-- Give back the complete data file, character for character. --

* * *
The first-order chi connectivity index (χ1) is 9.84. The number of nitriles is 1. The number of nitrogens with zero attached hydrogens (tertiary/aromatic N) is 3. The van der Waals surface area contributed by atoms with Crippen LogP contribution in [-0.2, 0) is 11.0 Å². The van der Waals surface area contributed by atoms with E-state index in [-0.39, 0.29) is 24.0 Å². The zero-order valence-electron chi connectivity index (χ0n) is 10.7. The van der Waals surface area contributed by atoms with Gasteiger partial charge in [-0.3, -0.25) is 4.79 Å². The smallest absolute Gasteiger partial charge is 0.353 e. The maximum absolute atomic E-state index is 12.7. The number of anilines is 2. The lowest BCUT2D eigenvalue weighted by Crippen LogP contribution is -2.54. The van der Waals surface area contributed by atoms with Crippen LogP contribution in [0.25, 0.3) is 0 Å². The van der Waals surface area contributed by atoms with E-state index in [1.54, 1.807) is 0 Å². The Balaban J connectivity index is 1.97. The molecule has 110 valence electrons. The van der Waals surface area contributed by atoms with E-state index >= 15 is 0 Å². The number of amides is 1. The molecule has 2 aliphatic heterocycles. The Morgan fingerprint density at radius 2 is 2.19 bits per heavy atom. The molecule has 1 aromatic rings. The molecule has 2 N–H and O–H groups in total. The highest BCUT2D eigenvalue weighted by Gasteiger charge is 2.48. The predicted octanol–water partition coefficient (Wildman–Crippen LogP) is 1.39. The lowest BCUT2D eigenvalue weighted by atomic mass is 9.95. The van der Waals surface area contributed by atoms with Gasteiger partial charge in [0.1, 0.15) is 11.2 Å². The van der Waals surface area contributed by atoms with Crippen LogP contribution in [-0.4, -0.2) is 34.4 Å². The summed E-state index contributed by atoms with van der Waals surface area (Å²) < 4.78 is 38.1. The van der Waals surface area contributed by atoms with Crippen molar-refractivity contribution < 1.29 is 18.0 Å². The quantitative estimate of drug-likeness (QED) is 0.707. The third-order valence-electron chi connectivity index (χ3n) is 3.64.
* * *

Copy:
The first-order chi connectivity index (χ1) is 9.84. The number of nitriles is 1. The number of nitrogens with zero attached hydrogens (tertiary/aromatic N) is 3. The van der Waals surface area contributed by atoms with Crippen LogP contribution in [-0.2, 0) is 11.0 Å². The van der Waals surface area contributed by atoms with E-state index in [-0.39, 0.29) is 24.0 Å². The zero-order valence-electron chi connectivity index (χ0n) is 10.7. The van der Waals surface area contributed by atoms with Gasteiger partial charge in [-0.3, -0.25) is 4.79 Å². The smallest absolute Gasteiger partial charge is 0.353 e. The maximum absolute atomic E-state index is 12.7. The number of anilines is 2. The lowest BCUT2D eigenvalue weighted by Crippen LogP contribution is -2.54. The van der Waals surface area contributed by atoms with Crippen LogP contribution in [0.25, 0.3) is 0 Å². The van der Waals surface area contributed by atoms with E-state index in [1.54, 1.807) is 0 Å². The Balaban J connectivity index is 1.97. The molecule has 110 valence electrons. The van der Waals surface area contributed by atoms with E-state index >= 15 is 0 Å². The number of amides is 1. The molecule has 2 aliphatic heterocycles. The Morgan fingerprint density at radius 2 is 2.19 bits per heavy atom. The molecule has 1 aromatic rings. The molecule has 2 N–H and O–H groups in total. The highest BCUT2D eigenvalue weighted by Gasteiger charge is 2.48. The predicted octanol–water partition coefficient (Wildman–Crippen LogP) is 1.39. The lowest BCUT2D eigenvalue weighted by atomic mass is 9.95. The van der Waals surface area contributed by atoms with Gasteiger partial charge in [0.1, 0.15) is 11.2 Å². The van der Waals surface area contributed by atoms with Crippen LogP contribution in [-0.4, -0.2) is 34.4 Å². The summed E-state index contributed by atoms with van der Waals surface area (Å²) < 4.78 is 38.1. The van der Waals surface area contributed by atoms with Crippen molar-refractivity contribution < 1.29 is 18.0 Å². The quantitative estimate of drug-likeness (QED) is 0.707. The third-order valence-electron chi connectivity index (χ3n) is 3.64.